On June 15, 2016, in an effort to implement certain provisions of President Obama’s Executive Order 11246, the U.S. Department of Labor’s Office of Federal Contract Compliance Programs (“OFCCP”) updated the sex discrimination guidelines applicable to all federal contractors, including health care providers enrolled in Medicare and Medicaid.  Effective August 15, 2016, the new rule will apply to employers with a single federal contract in excess of $10,000, or with multiple federal contracts totaling $10,000 or more over a 12-month period.

Per the new rule, the definition of “sex” for purposes of discrimination now includes pregnancy, childbirth, or related medical conditions; gender identity; transgender status; and sex stereotyping. With regard to gender identity, the final rule explicitly states that federal contracts must provide “access to the restrooms, changing rooms, showers or similar facilities designated for sue by the gender with which [the employees] identify.” However, OFCCP intentionally left out sexual orientation, noting that Title VII case law has not yet resolved the issue as to whether the statute’s use of the word “sex” encompasses sexual orientation. (Still, federal contractors are prohibited by Executive Order 13672 from making employment decisions on the basis of sexual orientation).

Moreover, the final rule states that federal contractors may not maintain insurance coverage for employees that includes “categorical exclusions” for health services associated with gender identity. Executive Order 11246 requires that contractors provide healthcare services to their employees “on the same terms for all individuals for whom the services are medically appropriate, regardless of sex assigned at birth, gender identity or record gender.”

With regard to accommodations for pregnant employees, OFCCP adopted the test set forth in the Supreme Court’s March 2015 ruling in Young v. UPS. In Young, the Court held that employers must provide pregnancy leave “on the same terms that medical or sick leave is provided for medical conditions that are similar in their effect on employees’ ability to work.” Likewise, the rule clarifies that family leave or caregiving leave must be made available on the same terms for both women and men. For example, the rule states that gender-based discrimination now includes the “[a]dverse treatment of a male employee who is not available to work overtime or on weekends because he cares for his elderly father, based on the sex-based stereotype that men do not have family caregiving responsibilities that affect their availability for work, or that men who are not available for work without constraint are not sufficiently committed, ambitious, or dependable.”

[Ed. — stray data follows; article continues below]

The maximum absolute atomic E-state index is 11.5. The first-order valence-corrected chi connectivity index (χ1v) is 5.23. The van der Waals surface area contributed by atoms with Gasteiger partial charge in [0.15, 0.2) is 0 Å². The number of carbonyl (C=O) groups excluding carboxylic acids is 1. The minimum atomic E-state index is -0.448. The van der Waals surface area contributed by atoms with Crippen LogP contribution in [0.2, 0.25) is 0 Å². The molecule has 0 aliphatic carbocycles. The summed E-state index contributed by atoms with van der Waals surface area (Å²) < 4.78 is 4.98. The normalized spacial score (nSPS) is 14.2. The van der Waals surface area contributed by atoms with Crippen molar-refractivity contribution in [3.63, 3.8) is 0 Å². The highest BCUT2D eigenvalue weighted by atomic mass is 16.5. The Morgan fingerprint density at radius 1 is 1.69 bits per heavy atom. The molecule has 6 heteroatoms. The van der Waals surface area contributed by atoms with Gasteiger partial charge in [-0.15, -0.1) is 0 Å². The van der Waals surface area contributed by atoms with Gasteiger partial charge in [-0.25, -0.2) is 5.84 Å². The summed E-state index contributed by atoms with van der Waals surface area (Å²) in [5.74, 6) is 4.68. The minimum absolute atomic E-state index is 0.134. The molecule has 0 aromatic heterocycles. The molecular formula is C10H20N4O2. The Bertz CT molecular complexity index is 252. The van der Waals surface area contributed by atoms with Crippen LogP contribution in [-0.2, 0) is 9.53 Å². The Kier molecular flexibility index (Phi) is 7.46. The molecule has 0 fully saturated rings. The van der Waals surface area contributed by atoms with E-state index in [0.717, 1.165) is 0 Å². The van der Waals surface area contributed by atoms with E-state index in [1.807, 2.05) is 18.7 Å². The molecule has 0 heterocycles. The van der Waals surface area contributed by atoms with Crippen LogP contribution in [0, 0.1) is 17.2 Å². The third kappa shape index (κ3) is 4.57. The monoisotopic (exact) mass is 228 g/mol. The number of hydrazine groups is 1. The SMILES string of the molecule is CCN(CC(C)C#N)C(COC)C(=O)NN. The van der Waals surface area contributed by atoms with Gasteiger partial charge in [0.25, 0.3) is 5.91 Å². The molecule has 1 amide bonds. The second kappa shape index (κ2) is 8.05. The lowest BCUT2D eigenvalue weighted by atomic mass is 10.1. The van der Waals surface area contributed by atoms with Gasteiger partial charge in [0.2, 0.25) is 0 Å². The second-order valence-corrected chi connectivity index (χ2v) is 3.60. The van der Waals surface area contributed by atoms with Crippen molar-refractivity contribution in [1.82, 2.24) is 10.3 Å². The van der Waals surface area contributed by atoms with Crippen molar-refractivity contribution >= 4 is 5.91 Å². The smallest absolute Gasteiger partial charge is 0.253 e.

In addition to reviewing their employment policies and health insurance coverage exclusions, employers (especially those with federal contracts) should consider implementing OFCCP’s “Best Practices,” found in the appendix to the final rule. Those best practices are listed as follows:

(1) Avoiding the use of gender-specific job titles such as “foreman” or “lineman” where gender-neutral alternatives are available;

(2) Designating single-user restrooms, changing rooms, showers, or similar single-user facilities as sex-neutral;

(3) Providing, as part of their broader accommodations policies, light-duty, modified job duties or assignments, or other reasonable accommodations to employees who are unable to perform some of their job duties because of pregnancy, childbirth, or related medical conditions;

(4) Providing appropriate time off and flexible workplace policies for men and women;

(5) Encouraging men and women equally to engage in caregiving-related activities;

(6) Fostering a climate in which women are not assumed to be more likely to provide family care than men; and

(7) Fostering an environment in which all employees feel safe, welcome, and treated fairly, by developing and implementing procedures to ensure that employees are not harassed because of sex. Examples of such procedures include:

  • Communicating to all personnel that harassing conduct will not be tolerated;
  • Providing anti-harassment training to all personnel; and
  • Establishing and implementing procedures for handling and resolving complaints about harassment and intimidation based on sex.

The attorneys at Chilivis Grubman represent companies of all types and sizes in connection with employment-related litigation, including matters brought under Title VII as well as the FLSA. For any questions, or if we can assist you in connection with such a matter, please contact us at (404) 262-6505 or sgrubman@cglawfirm.com.